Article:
Using Borg in Parallel and Serial with a Python Wrapper – Part 2

This blog post is Part 2 of a two-part series that will demonstrate how I have coupled a pure Python simulation model with the Borg multi-objective evolutionary algorithm (MOEA). I recommend reading Part 1 of this series before you read Part 2. In Part 1, I explain how to get Borg and provide sample code showing how you can access Borg’s serial and/or parallelized (master-slave) implementations through a Python wrapper (borg.py). In Part 2, I provide details for more advanced simulation-optimization setups that require you pass additional information from the borg wrapper into the simulation model (the “function evaluation”) other than just decision variable values.

In Part 1, the example simulation model I use (PySedSim) is called through a function handle “Simulation_Caller” in the example_sim_opt.py file. Borg needs only this function handle to properly call the simulation model in each “function evaluation”. Borg’s only interaction with the simulation model is to pass the simulation model’s function handle (e.g., “Simulation_Caller”) the decision variables, and nothing else. In many circumstances, this is all you need.

However, as your simulation-optimization setup becomes more complex, in order for your simulation model (i.e., the function evaluation) to execute properly, you may need to pass additional arguments to the simulation model from Borg other than just the decision variables. For example, in my own use of Borg in a simulation-optimization setting, in order to do optimization I first import a variety of assumptions and preferences to set up a Borg-PySedSim run. Some of those assumptions and preferences are helpful to the simulation model (PySedSim) in determining how to make use of the decision variable values Borg feeds it. So, I would like to pass those relevant assumptions and preferences directly into the Borg wrapper (borg.py), so the wrapper can in turn pass them directly into the simulation model along with the decision variable values.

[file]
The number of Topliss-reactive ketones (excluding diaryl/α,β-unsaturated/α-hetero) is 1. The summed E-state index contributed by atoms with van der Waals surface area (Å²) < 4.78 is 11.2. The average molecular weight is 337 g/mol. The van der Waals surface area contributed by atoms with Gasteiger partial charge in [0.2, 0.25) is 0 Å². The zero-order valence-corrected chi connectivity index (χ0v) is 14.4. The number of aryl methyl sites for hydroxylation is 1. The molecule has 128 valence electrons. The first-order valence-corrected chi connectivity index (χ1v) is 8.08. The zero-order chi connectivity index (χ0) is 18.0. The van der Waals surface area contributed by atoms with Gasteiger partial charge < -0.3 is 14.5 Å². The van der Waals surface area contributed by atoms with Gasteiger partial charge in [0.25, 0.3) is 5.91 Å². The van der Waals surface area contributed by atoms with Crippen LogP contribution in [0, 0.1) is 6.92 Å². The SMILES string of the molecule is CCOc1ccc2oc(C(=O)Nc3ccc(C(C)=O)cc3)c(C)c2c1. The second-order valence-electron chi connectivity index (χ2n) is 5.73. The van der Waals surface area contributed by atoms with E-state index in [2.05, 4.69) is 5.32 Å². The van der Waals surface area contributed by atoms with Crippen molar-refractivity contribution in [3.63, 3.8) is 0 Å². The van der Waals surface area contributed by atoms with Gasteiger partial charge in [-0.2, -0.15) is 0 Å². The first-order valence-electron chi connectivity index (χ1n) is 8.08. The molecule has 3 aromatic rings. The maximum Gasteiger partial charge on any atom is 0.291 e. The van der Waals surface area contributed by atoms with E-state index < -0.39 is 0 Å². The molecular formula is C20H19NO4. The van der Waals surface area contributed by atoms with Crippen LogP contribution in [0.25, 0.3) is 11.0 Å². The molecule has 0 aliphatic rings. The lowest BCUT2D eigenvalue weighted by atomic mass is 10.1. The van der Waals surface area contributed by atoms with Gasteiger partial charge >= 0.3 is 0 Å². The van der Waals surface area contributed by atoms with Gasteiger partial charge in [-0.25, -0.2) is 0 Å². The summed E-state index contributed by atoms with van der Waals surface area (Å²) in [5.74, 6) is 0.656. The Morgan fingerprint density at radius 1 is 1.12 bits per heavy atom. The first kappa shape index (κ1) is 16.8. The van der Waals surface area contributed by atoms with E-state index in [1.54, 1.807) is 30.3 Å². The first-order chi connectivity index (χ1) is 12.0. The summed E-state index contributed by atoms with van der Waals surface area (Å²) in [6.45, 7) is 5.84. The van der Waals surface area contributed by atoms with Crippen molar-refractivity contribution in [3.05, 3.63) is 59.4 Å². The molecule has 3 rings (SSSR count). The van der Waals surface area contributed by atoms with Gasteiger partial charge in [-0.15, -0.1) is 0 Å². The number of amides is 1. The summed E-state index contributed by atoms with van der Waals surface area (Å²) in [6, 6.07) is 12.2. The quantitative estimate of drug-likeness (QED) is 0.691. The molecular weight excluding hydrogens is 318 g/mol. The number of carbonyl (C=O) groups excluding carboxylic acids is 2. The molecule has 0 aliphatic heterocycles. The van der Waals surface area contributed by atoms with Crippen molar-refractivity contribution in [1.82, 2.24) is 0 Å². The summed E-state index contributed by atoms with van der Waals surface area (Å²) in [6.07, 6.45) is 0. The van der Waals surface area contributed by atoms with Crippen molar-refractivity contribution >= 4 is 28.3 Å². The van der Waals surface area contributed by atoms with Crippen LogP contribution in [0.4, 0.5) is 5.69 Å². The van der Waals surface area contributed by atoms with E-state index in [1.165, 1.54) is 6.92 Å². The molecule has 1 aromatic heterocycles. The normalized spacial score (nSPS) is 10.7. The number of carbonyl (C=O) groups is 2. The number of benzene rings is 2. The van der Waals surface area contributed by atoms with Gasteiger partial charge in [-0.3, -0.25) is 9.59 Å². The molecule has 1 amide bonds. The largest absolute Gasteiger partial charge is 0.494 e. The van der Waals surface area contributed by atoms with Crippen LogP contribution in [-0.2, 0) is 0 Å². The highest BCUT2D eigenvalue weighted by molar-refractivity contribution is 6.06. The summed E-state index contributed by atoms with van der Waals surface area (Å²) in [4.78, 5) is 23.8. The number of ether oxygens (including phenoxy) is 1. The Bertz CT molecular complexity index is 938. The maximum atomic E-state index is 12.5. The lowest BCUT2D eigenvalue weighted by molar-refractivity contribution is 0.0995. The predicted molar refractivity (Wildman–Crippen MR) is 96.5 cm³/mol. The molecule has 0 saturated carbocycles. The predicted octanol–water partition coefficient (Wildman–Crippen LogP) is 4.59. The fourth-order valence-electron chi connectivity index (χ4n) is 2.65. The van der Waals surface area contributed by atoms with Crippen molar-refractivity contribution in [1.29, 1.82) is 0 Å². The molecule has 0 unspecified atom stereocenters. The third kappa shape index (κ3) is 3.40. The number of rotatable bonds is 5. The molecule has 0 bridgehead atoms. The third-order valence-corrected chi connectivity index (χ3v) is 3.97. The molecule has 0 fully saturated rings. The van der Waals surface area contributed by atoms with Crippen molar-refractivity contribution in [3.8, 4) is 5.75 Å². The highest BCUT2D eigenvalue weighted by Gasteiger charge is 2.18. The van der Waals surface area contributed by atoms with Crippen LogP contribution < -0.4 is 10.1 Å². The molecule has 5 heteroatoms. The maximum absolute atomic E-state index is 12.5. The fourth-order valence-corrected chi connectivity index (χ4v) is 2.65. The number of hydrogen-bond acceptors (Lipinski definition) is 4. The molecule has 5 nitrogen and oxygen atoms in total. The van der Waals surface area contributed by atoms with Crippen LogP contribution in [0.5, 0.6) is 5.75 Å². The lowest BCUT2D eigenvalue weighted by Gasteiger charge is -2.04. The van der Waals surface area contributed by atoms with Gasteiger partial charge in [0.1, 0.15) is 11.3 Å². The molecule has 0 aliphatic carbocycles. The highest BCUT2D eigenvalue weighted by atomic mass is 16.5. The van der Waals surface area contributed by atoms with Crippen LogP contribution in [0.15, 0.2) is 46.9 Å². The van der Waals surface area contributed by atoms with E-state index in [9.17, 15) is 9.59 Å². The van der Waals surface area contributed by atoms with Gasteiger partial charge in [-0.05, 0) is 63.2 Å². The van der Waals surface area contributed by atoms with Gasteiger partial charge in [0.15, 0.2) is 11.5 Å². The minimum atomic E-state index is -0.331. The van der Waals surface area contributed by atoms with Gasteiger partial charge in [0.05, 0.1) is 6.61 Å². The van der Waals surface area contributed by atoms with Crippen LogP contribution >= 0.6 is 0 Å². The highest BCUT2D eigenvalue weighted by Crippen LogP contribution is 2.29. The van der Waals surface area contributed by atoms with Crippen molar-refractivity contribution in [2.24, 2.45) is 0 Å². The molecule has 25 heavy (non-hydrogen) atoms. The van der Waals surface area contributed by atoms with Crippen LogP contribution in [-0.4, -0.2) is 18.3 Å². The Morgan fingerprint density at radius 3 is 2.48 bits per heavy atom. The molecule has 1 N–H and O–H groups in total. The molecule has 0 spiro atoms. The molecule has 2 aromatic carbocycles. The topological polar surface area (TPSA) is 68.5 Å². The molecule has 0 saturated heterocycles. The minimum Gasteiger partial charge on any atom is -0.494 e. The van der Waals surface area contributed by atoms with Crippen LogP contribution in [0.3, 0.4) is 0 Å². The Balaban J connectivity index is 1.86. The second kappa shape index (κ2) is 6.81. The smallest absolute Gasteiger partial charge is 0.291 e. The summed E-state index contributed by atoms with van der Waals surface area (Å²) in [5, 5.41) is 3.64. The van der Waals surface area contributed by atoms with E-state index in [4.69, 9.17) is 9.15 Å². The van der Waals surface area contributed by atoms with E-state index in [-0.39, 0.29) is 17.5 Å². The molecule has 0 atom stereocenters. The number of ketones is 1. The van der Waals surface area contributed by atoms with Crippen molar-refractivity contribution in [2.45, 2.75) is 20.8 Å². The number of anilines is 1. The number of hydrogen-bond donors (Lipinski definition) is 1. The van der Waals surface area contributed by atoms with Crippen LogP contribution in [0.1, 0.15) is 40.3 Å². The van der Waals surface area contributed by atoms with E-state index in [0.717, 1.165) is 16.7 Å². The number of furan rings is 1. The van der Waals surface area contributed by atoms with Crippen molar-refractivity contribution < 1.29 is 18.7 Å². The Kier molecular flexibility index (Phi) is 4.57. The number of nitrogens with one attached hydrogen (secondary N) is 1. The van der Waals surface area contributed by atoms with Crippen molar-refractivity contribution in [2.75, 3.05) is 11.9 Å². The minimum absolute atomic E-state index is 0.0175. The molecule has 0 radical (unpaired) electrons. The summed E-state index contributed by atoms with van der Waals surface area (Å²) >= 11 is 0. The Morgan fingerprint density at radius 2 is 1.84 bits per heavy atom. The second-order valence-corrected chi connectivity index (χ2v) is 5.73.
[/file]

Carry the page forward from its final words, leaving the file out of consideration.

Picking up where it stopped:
Before I show how to do this, let me provide a more concrete example of how/why I am doing this in my own research. In my current work, decision variable values represent parameters for a reservoir operating policy that is being optimized. The simulation model needs to know how to take the decision variable values and turn them into a useful operating policy that can be simulated. Some of this information gets imported in order to run Borg, so I might as well pass that information directly into the simulation model while I have it on hand, rather than importing it once again in the simulation model.